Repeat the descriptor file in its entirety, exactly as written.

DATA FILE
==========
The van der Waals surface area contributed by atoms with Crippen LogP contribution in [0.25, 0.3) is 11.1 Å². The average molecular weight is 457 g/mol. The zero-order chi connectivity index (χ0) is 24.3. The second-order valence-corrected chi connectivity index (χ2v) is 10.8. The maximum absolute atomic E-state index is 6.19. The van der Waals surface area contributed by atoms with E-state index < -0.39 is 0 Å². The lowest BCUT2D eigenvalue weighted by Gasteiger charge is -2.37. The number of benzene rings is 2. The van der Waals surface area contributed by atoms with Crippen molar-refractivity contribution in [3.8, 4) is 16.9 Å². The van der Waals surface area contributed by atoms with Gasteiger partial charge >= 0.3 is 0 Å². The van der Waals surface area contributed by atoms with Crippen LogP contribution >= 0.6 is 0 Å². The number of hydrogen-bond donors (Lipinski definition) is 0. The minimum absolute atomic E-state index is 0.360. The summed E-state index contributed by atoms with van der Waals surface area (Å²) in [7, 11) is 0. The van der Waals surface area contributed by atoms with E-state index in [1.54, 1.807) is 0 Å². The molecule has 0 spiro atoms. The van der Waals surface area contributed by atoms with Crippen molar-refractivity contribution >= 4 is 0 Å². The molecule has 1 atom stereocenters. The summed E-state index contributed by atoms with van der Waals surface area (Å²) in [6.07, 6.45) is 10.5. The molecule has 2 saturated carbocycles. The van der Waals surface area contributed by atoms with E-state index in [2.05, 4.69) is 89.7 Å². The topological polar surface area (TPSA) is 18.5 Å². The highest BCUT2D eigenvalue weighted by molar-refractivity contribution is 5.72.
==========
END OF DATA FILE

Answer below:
The van der Waals surface area contributed by atoms with Crippen LogP contribution in [0.25, 0.3) is 11.1 Å². The average molecular weight is 457 g/mol. The zero-order chi connectivity index (χ0) is 24.3. The second-order valence-corrected chi connectivity index (χ2v) is 10.8. The maximum absolute atomic E-state index is 6.19. The van der Waals surface area contributed by atoms with E-state index < -0.39 is 0 Å². The lowest BCUT2D eigenvalue weighted by Gasteiger charge is -2.37. The number of benzene rings is 2. The van der Waals surface area contributed by atoms with Crippen molar-refractivity contribution in [3.8, 4) is 16.9 Å². The van der Waals surface area contributed by atoms with Gasteiger partial charge >= 0.3 is 0 Å². The van der Waals surface area contributed by atoms with Crippen LogP contribution >= 0.6 is 0 Å². The number of hydrogen-bond donors (Lipinski definition) is 0. The minimum absolute atomic E-state index is 0.360. The summed E-state index contributed by atoms with van der Waals surface area (Å²) in [7, 11) is 0. The van der Waals surface area contributed by atoms with E-state index in [1.54, 1.807) is 0 Å². The molecule has 0 spiro atoms. The van der Waals surface area contributed by atoms with Crippen molar-refractivity contribution >= 4 is 0 Å². The molecule has 1 atom stereocenters. The summed E-state index contributed by atoms with van der Waals surface area (Å²) in [6.07, 6.45) is 10.5. The molecule has 2 saturated carbocycles. The van der Waals surface area contributed by atoms with E-state index in [2.05, 4.69) is 89.7 Å². The topological polar surface area (TPSA) is 18.5 Å². The highest BCUT2D eigenvalue weighted by molar-refractivity contribution is 5.72.